NCT Dream, Hot Sauce

[SM Entertainment]

Nostalgia is a potent emotion, and it’s integral to NCT Dream. Hot Sauce marks the first time the group has released an album as a seven-piece since 2018—and they had a lot to live up to. Happily, the K-pop act delivers, with new music that captures the familiar spirit fans love while also showcasing their sonic growth. “Hot Sauce,” the fiery lead single, features a blend of afrobeat and a dash of trademark NCT noise, complete with gang vocals. The group keeps that momentum going, with high octane tracks like “Countdown (3, 2, 1)” and “Diggity.” Slower tracks like “Rainbow,” “Dive Into You,” and “Be There For You,” with their smooth and dreamy (no pun intended) verses, serve as a reminder that yes, NCT Dream is made up of singers who can sing. Standout tracks “ANL” and “Irreplaceable” bottle the undiluted vibes of a post-pandemic summer you haven’t experienced yet; the latter in particular, with its Motown beat and catchy chorus, is funky as hell, transporting listeners to a backyard barbecue or a breezy rooftop hangout on a sunny day. [Shanicka Anderson]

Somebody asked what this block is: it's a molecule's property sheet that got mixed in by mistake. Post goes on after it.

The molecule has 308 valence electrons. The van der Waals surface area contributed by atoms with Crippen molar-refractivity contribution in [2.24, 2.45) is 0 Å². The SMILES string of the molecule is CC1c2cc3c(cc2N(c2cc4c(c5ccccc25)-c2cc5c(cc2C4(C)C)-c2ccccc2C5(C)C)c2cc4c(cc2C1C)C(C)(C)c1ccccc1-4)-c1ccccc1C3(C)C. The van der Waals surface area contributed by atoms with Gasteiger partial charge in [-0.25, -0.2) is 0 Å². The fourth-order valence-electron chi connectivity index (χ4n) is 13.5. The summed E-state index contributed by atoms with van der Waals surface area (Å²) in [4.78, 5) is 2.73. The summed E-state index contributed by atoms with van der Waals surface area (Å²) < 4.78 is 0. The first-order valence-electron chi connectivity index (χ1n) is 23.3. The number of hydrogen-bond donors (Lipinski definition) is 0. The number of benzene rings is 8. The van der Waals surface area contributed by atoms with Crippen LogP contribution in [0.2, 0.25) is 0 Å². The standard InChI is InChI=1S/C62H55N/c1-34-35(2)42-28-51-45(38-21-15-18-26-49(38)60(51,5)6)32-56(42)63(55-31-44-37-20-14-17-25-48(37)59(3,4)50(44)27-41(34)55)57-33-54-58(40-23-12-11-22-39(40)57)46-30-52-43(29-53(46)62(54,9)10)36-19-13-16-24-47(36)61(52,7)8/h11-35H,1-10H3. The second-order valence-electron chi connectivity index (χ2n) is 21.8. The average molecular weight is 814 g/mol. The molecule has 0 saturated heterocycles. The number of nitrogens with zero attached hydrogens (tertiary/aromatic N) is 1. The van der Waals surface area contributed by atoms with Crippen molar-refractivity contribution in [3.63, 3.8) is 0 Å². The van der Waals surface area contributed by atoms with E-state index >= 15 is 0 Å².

Sophia Kennedy, Monsters

[City Slang]

Plenty of artists combine retro melodies with post-postmodern electronic flourishes, but few do it with the theatricality and wit of Sophia Kennedy. Kennedy’s nostalgic song style of choice is Tin Pan Alley schmaltz, onto which she knowingly piles layers of spiky, deconstructed beats and euphoric, droning atmosphere. Somehow, it works, splitting the difference between cabaret belters and radio-ready electro-pop for a sound that uses familiar elements in a way you’ve never heard before. She tinkers with this formula throughout Monsters, but “Orange Tic Tac” may be the Platonic ideal of a Sophia Kennedy song, a Lawrence Welk tune with a sinister trap underbelly. “Seventeen” is up there, too, harnessing the all-American obsession with youth and adorning with with chirping synthesizers like so many crickets on a hot summer’s afternoon. [Katie Rife]